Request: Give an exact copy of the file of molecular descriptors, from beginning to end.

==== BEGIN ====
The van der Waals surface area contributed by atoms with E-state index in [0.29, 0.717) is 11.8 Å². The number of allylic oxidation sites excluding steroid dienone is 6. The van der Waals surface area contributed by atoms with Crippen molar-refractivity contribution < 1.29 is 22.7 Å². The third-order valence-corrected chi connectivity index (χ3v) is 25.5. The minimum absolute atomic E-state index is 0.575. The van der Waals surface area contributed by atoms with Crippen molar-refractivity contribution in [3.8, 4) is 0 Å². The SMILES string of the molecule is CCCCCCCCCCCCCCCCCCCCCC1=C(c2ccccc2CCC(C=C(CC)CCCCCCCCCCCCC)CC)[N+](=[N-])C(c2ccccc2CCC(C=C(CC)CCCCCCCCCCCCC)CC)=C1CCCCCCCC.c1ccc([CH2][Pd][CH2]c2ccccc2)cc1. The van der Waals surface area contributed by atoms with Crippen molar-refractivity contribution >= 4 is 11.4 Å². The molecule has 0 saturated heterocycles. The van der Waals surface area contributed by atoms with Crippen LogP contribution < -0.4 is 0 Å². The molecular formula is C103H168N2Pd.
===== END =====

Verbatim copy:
The van der Waals surface area contributed by atoms with E-state index in [0.29, 0.717) is 11.8 Å². The number of allylic oxidation sites excluding steroid dienone is 6. The van der Waals surface area contributed by atoms with Crippen molar-refractivity contribution < 1.29 is 22.7 Å². The third-order valence-corrected chi connectivity index (χ3v) is 25.5. The minimum absolute atomic E-state index is 0.575. The van der Waals surface area contributed by atoms with Crippen molar-refractivity contribution in [3.8, 4) is 0 Å². The SMILES string of the molecule is CCCCCCCCCCCCCCCCCCCCCC1=C(c2ccccc2CCC(C=C(CC)CCCCCCCCCCCCC)CC)[N+](=[N-])C(c2ccccc2CCC(C=C(CC)CCCCCCCCCCCCC)CC)=C1CCCCCCCC.c1ccc([CH2][Pd][CH2]c2ccccc2)cc1. The van der Waals surface area contributed by atoms with Crippen molar-refractivity contribution >= 4 is 11.4 Å². The molecule has 0 saturated heterocycles. The van der Waals surface area contributed by atoms with Crippen LogP contribution < -0.4 is 0 Å². The molecular formula is C103H168N2Pd.